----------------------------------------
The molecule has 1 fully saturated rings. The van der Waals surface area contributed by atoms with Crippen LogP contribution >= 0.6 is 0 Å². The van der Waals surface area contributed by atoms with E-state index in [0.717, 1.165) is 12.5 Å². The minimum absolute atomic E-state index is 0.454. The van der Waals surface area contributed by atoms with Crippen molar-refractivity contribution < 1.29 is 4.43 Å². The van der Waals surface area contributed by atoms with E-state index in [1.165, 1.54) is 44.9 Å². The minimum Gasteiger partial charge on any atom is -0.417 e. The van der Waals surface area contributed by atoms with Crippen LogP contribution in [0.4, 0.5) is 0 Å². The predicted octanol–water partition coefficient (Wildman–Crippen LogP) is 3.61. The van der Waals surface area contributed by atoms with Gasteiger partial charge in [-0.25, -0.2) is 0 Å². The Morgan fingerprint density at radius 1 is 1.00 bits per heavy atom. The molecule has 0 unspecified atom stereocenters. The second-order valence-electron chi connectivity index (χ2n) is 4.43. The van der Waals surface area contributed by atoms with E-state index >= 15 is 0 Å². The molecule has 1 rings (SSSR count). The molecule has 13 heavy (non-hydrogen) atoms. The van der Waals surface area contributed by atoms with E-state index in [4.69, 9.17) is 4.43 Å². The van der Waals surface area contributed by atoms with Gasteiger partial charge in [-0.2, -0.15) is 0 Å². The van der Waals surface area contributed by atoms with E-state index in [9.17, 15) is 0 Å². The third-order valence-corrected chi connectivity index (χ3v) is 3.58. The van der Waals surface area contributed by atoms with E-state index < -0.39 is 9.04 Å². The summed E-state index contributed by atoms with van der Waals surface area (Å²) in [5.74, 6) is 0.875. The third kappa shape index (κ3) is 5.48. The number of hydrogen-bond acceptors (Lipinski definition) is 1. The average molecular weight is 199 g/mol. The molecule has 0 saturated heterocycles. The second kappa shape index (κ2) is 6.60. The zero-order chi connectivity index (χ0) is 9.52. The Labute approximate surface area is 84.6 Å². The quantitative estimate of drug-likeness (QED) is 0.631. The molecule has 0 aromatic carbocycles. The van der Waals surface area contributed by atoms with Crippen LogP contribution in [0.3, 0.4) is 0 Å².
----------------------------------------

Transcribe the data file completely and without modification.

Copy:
The molecule has 1 fully saturated rings. The van der Waals surface area contributed by atoms with Crippen LogP contribution >= 0.6 is 0 Å². The van der Waals surface area contributed by atoms with E-state index in [0.717, 1.165) is 12.5 Å². The minimum absolute atomic E-state index is 0.454. The van der Waals surface area contributed by atoms with Crippen molar-refractivity contribution < 1.29 is 4.43 Å². The van der Waals surface area contributed by atoms with E-state index in [1.165, 1.54) is 44.9 Å². The minimum Gasteiger partial charge on any atom is -0.417 e. The van der Waals surface area contributed by atoms with Crippen LogP contribution in [0.4, 0.5) is 0 Å². The predicted octanol–water partition coefficient (Wildman–Crippen LogP) is 3.61. The van der Waals surface area contributed by atoms with Gasteiger partial charge in [-0.25, -0.2) is 0 Å². The Morgan fingerprint density at radius 1 is 1.00 bits per heavy atom. The molecule has 0 unspecified atom stereocenters. The second-order valence-electron chi connectivity index (χ2n) is 4.43. The van der Waals surface area contributed by atoms with E-state index >= 15 is 0 Å². The molecule has 1 rings (SSSR count). The molecule has 13 heavy (non-hydrogen) atoms. The van der Waals surface area contributed by atoms with E-state index in [4.69, 9.17) is 4.43 Å². The van der Waals surface area contributed by atoms with Gasteiger partial charge in [-0.2, -0.15) is 0 Å². The van der Waals surface area contributed by atoms with E-state index in [9.17, 15) is 0 Å². The third-order valence-corrected chi connectivity index (χ3v) is 3.58. The van der Waals surface area contributed by atoms with E-state index < -0.39 is 9.04 Å². The summed E-state index contributed by atoms with van der Waals surface area (Å²) in [5.74, 6) is 0.875. The third kappa shape index (κ3) is 5.48. The number of hydrogen-bond acceptors (Lipinski definition) is 1. The average molecular weight is 199 g/mol. The molecule has 0 saturated heterocycles. The second kappa shape index (κ2) is 6.60. The zero-order chi connectivity index (χ0) is 9.52. The Labute approximate surface area is 84.6 Å². The quantitative estimate of drug-likeness (QED) is 0.631. The molecule has 0 aromatic carbocycles. The van der Waals surface area contributed by atoms with Crippen LogP contribution in [0.3, 0.4) is 0 Å².